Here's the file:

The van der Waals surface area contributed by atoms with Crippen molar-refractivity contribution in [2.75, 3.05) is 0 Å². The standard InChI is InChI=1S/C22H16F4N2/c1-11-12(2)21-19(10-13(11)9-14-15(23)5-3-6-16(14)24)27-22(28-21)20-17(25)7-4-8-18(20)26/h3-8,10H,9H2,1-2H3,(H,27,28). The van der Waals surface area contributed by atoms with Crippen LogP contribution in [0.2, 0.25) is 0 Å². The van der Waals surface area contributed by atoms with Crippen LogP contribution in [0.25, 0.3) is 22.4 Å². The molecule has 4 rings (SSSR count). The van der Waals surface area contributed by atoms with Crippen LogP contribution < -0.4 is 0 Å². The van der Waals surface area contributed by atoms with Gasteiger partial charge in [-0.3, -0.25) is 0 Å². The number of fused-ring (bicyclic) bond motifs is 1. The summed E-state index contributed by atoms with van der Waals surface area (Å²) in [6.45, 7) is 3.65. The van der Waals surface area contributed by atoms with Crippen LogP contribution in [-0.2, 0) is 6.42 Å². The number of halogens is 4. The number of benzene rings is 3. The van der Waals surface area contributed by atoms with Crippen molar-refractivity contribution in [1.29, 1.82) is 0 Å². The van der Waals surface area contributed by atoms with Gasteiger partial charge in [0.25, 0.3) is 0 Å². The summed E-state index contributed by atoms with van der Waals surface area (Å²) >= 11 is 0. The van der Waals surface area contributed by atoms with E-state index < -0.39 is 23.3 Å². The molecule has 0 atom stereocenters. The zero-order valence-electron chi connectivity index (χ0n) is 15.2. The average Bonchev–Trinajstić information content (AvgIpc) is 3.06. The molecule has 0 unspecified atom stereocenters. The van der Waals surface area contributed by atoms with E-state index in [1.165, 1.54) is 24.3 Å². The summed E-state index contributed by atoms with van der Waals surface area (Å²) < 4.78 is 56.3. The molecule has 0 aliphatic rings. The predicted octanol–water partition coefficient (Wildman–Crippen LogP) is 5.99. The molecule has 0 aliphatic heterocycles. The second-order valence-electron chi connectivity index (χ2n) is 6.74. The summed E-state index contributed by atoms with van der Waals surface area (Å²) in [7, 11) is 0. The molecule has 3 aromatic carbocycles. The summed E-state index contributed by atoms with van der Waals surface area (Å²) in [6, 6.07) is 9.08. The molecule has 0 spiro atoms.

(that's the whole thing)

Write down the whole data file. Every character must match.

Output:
The van der Waals surface area contributed by atoms with Crippen molar-refractivity contribution in [2.75, 3.05) is 0 Å². The standard InChI is InChI=1S/C22H16F4N2/c1-11-12(2)21-19(10-13(11)9-14-15(23)5-3-6-16(14)24)27-22(28-21)20-17(25)7-4-8-18(20)26/h3-8,10H,9H2,1-2H3,(H,27,28). The van der Waals surface area contributed by atoms with Crippen LogP contribution in [0.2, 0.25) is 0 Å². The van der Waals surface area contributed by atoms with Crippen LogP contribution in [0.25, 0.3) is 22.4 Å². The molecule has 4 rings (SSSR count). The van der Waals surface area contributed by atoms with Crippen LogP contribution < -0.4 is 0 Å². The van der Waals surface area contributed by atoms with Gasteiger partial charge in [-0.3, -0.25) is 0 Å². The number of fused-ring (bicyclic) bond motifs is 1. The summed E-state index contributed by atoms with van der Waals surface area (Å²) in [6.45, 7) is 3.65. The van der Waals surface area contributed by atoms with Crippen LogP contribution in [-0.2, 0) is 6.42 Å². The number of halogens is 4. The number of benzene rings is 3. The van der Waals surface area contributed by atoms with Crippen molar-refractivity contribution in [1.29, 1.82) is 0 Å². The van der Waals surface area contributed by atoms with Gasteiger partial charge in [0.25, 0.3) is 0 Å². The summed E-state index contributed by atoms with van der Waals surface area (Å²) >= 11 is 0. The van der Waals surface area contributed by atoms with E-state index < -0.39 is 23.3 Å². The molecule has 0 atom stereocenters. The zero-order valence-electron chi connectivity index (χ0n) is 15.2. The average Bonchev–Trinajstić information content (AvgIpc) is 3.06. The molecule has 0 unspecified atom stereocenters. The van der Waals surface area contributed by atoms with E-state index in [1.165, 1.54) is 24.3 Å². The summed E-state index contributed by atoms with van der Waals surface area (Å²) < 4.78 is 56.3. The molecule has 0 aliphatic rings. The predicted octanol–water partition coefficient (Wildman–Crippen LogP) is 5.99. The molecule has 0 aliphatic heterocycles. The second-order valence-electron chi connectivity index (χ2n) is 6.74. The summed E-state index contributed by atoms with van der Waals surface area (Å²) in [7, 11) is 0. The molecule has 3 aromatic carbocycles. The summed E-state index contributed by atoms with van der Waals surface area (Å²) in [6, 6.07) is 9.08. The molecule has 0 spiro atoms.